In some embodiments, a medicinal storage container includes at least one logging device. A logging device may be operably coupled to one or more communications devices, sensors, perforation devices or access mechanisms. For example, a logging device may include a record of authentication via an authentication device, such as a record of times of authentication, operation of authentication or individuals making the authentication. For example, a logging device may record that an authentication device was authenticated with a specific code which identifies a specific individual at one or more specific times. For example, a logging device may record egress of a quantity of a material from one or more of at least one storage region, such as recording that some quantity or units of material egressed at a specific time. For example, a logging device may record information from one or more sensors, one or more temperature indicators, or one or more communications devices.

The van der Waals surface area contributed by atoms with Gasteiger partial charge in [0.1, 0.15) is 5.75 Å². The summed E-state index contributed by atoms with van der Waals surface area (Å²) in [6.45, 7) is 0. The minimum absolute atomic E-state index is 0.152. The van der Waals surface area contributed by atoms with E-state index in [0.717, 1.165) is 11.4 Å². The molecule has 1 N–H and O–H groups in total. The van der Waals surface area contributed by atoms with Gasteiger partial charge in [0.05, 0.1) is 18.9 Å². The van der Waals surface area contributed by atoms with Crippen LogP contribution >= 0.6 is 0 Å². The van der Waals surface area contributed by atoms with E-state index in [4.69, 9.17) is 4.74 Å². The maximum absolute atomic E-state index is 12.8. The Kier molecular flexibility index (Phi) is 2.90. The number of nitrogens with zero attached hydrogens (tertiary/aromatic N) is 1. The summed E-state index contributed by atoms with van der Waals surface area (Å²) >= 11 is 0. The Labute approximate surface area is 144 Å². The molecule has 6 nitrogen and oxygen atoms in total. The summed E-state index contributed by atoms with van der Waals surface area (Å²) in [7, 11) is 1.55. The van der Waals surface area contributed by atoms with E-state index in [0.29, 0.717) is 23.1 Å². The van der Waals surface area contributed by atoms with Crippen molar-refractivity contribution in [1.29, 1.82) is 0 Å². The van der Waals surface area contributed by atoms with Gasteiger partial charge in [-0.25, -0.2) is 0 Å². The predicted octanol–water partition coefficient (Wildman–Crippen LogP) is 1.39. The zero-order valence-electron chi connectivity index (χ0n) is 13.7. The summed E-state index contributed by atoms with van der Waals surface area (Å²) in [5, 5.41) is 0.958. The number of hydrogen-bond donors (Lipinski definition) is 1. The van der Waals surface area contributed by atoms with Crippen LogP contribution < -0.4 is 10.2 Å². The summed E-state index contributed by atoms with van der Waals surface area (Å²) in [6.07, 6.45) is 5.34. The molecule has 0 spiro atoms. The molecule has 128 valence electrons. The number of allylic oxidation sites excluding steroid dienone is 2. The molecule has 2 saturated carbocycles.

One skilled in the art will recognize that the herein described components (e.g., steps), devices, and objects and the discussion accompanying them are used as examples for the sake of conceptual clarity and that various configuration modifications are within the skill of those in the art. Consequently, as used herein, the specific exemplars set forth and the accompanying discussion are intended to be representative of their more general classes. In general, use of any specific exemplar herein is also intended to be representative of its class, and the non-inclusion of such specific components (e.g., steps), devices, and objects herein should not be taken as indicating that limitation is desired. Furthermore, the use of particular shapes within a Figure herein is not intended to connote a shape of any particular element. For example, the use of a star-shape for element 400 in FIG. 4 should not be interpreted as meaning that the element 400 in practice should be star-shaped.